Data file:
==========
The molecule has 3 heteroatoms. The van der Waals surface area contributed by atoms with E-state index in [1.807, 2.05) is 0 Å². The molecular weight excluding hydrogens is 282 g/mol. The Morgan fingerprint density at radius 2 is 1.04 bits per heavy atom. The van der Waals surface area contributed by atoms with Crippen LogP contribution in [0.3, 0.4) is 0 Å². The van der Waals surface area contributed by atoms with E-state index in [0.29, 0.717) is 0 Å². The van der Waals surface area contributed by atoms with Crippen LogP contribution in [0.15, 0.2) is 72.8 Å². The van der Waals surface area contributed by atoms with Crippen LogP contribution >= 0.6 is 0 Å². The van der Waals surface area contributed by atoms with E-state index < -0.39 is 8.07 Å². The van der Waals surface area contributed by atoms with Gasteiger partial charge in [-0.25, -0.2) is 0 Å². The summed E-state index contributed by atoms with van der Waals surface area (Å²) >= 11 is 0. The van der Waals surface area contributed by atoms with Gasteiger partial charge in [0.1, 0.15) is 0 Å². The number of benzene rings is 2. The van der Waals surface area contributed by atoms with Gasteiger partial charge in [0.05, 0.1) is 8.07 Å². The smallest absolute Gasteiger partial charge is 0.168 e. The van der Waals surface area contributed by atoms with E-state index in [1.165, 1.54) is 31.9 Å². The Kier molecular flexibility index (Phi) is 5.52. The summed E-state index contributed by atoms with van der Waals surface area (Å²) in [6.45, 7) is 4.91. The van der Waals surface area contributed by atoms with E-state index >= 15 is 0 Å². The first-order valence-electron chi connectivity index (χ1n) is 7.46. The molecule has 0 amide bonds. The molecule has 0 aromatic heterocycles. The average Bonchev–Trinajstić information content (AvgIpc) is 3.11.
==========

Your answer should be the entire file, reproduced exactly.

The molecule has 3 heteroatoms. The van der Waals surface area contributed by atoms with E-state index in [1.807, 2.05) is 0 Å². The molecular weight excluding hydrogens is 282 g/mol. The Morgan fingerprint density at radius 2 is 1.04 bits per heavy atom. The van der Waals surface area contributed by atoms with Crippen LogP contribution in [0.3, 0.4) is 0 Å². The van der Waals surface area contributed by atoms with E-state index in [0.29, 0.717) is 0 Å². The van der Waals surface area contributed by atoms with Crippen LogP contribution in [0.15, 0.2) is 72.8 Å². The van der Waals surface area contributed by atoms with Crippen LogP contribution >= 0.6 is 0 Å². The van der Waals surface area contributed by atoms with E-state index < -0.39 is 8.07 Å². The van der Waals surface area contributed by atoms with Gasteiger partial charge in [-0.25, -0.2) is 0 Å². The summed E-state index contributed by atoms with van der Waals surface area (Å²) >= 11 is 0. The van der Waals surface area contributed by atoms with Gasteiger partial charge in [0.1, 0.15) is 0 Å². The number of benzene rings is 2. The van der Waals surface area contributed by atoms with Gasteiger partial charge in [0.05, 0.1) is 8.07 Å². The smallest absolute Gasteiger partial charge is 0.168 e. The van der Waals surface area contributed by atoms with E-state index in [1.165, 1.54) is 31.9 Å². The Kier molecular flexibility index (Phi) is 5.52. The summed E-state index contributed by atoms with van der Waals surface area (Å²) in [6.45, 7) is 4.91. The van der Waals surface area contributed by atoms with E-state index >= 15 is 0 Å². The first-order valence-electron chi connectivity index (χ1n) is 7.46. The molecule has 0 amide bonds. The molecule has 0 aromatic heterocycles. The average Bonchev–Trinajstić information content (AvgIpc) is 3.11.